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Microsoft Project and Start No Later Than Constraints Explained

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Emily Foster
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Ideally in forward scheduling you specify As Soon As Possible (ASAP) constraints to commence your tasks at the earliest possible dates. So is it therefore redundant to specify a Start No Later Than (SNLT) constraint on a particular task? Let’s examine this question

Tom Boyle
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Applause for another well-written introduction to the concept.

Three quibbles related to emphasis:

  1. The most important issue with late constraints in MSP is that the tool automatically defaults to "Tasks will always honor their constraint dates." This is a trap waiting to snare all newcomers with experience in other tools (like P3/P6).  Your write-up suggests that the decision to turn the option off depends on the project manager's assessment of whether out-of-sequence progress can be PLANNED FOR on a case-by-case basis in the schedule. Leaving the option checked effectively turns ALL late constraints (not case-by-case) into one-sided mandatory constraints - a type that doesn't exist in P6 and (in my view) doesn't belong in a logic-driven schedule.  Turn it off.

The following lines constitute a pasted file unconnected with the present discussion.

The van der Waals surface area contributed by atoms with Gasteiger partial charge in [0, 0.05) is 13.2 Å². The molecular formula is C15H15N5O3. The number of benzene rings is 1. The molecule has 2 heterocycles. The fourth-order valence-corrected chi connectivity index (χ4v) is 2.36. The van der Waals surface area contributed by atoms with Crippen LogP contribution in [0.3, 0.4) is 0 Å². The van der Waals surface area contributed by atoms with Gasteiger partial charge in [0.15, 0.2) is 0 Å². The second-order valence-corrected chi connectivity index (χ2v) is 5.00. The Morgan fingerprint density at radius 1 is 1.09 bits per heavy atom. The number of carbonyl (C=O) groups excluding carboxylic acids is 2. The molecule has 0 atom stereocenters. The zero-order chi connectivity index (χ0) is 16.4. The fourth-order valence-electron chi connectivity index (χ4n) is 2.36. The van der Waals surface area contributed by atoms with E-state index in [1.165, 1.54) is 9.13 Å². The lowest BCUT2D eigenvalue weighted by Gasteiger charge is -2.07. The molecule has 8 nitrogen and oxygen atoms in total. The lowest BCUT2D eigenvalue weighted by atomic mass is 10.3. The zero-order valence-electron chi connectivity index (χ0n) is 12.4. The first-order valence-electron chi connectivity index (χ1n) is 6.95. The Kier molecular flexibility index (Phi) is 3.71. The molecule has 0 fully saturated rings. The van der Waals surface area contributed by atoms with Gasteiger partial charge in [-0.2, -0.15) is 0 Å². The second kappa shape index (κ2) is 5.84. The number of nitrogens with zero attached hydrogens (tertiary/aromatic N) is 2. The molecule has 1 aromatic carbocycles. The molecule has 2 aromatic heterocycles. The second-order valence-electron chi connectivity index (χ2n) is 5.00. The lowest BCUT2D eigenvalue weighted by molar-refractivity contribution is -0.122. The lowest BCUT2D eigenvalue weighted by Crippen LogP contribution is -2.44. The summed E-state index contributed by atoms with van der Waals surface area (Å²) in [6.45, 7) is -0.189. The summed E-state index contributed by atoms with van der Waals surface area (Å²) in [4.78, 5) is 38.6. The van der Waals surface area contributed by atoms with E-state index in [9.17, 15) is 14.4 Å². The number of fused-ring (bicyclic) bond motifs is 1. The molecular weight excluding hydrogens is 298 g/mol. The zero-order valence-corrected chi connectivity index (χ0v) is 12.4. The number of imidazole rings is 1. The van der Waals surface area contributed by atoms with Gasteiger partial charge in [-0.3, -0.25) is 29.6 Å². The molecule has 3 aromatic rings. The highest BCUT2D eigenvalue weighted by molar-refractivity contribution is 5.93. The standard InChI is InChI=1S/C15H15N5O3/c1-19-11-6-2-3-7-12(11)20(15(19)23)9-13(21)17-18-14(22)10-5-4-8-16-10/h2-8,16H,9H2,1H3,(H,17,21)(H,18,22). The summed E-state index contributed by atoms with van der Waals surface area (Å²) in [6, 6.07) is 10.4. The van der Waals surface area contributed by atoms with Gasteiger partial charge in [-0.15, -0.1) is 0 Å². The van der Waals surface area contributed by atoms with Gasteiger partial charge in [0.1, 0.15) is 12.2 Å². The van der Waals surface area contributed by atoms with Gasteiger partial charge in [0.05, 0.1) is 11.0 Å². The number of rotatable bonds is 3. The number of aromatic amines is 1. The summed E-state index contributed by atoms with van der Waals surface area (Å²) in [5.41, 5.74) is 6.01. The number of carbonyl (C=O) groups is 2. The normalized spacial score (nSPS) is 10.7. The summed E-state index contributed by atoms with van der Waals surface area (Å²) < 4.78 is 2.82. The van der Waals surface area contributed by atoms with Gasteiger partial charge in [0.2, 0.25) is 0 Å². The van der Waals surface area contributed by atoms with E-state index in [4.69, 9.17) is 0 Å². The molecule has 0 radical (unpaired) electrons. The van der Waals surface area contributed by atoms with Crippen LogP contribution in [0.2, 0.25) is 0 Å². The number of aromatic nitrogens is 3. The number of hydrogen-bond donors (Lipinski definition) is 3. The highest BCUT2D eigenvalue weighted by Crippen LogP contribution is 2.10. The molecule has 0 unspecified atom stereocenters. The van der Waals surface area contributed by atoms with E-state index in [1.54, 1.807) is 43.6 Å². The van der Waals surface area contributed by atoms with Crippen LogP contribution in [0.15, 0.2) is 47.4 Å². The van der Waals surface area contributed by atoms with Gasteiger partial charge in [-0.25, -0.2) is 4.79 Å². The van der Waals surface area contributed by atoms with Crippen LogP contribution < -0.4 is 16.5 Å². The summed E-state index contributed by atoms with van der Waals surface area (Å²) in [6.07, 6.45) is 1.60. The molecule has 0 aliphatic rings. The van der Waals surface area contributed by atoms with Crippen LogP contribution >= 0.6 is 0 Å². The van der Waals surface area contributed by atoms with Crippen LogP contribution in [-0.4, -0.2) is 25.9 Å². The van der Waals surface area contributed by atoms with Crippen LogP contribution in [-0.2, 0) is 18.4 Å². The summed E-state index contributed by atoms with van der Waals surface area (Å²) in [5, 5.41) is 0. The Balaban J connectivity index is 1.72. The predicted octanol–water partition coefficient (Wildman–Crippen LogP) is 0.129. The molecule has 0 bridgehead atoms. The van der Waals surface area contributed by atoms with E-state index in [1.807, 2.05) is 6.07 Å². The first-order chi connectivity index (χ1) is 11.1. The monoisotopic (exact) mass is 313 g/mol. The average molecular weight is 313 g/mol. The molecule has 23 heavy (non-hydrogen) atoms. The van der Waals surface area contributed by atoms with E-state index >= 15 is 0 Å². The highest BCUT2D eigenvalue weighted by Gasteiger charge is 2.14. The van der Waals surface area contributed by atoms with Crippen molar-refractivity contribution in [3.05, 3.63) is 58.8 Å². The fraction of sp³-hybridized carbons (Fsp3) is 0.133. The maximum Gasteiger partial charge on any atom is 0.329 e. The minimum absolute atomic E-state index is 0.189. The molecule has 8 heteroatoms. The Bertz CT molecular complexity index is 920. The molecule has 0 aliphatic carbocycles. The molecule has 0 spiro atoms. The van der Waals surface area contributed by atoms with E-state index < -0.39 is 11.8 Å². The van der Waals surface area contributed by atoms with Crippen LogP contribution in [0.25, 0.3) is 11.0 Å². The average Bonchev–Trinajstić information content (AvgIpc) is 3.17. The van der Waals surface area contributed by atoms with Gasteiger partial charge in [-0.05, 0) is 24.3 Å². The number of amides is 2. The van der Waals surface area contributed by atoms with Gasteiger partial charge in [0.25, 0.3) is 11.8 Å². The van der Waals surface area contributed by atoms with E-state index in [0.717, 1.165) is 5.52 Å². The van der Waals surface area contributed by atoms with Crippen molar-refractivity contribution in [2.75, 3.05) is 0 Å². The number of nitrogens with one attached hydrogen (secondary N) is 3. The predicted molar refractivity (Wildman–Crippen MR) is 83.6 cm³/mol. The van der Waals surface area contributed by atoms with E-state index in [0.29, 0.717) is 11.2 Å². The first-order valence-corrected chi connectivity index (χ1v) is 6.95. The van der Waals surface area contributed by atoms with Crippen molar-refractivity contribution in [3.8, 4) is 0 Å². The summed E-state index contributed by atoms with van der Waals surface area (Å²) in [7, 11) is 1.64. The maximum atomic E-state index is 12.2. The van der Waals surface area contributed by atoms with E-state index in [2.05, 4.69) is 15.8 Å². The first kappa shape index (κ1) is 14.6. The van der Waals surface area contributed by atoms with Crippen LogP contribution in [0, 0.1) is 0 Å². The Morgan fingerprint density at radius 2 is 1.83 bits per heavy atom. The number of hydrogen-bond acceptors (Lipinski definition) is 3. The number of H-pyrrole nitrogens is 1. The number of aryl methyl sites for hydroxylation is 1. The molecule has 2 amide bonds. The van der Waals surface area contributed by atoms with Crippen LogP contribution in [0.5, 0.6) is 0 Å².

2. An extra reason to avoid any late constraints in MSP is that they may eventually come into conflict with the updating process that, in the absence of a true data date, sometimes requires the use of the single constraint available.  Deadlines are more suitable. 
  3. It seems you really had to dig to the bottom of the barrel in searching for a feasible use-case for the SNLT constraint.  The example given - constraining an asphalt paving task to start before a particular date to avoid winter conditions - would ordinarily be much better addressed using a dedicated weather calendar for the task.  (I don't fault you for the selection; I can't think of a reasonable example for SNLT off the top of my head.)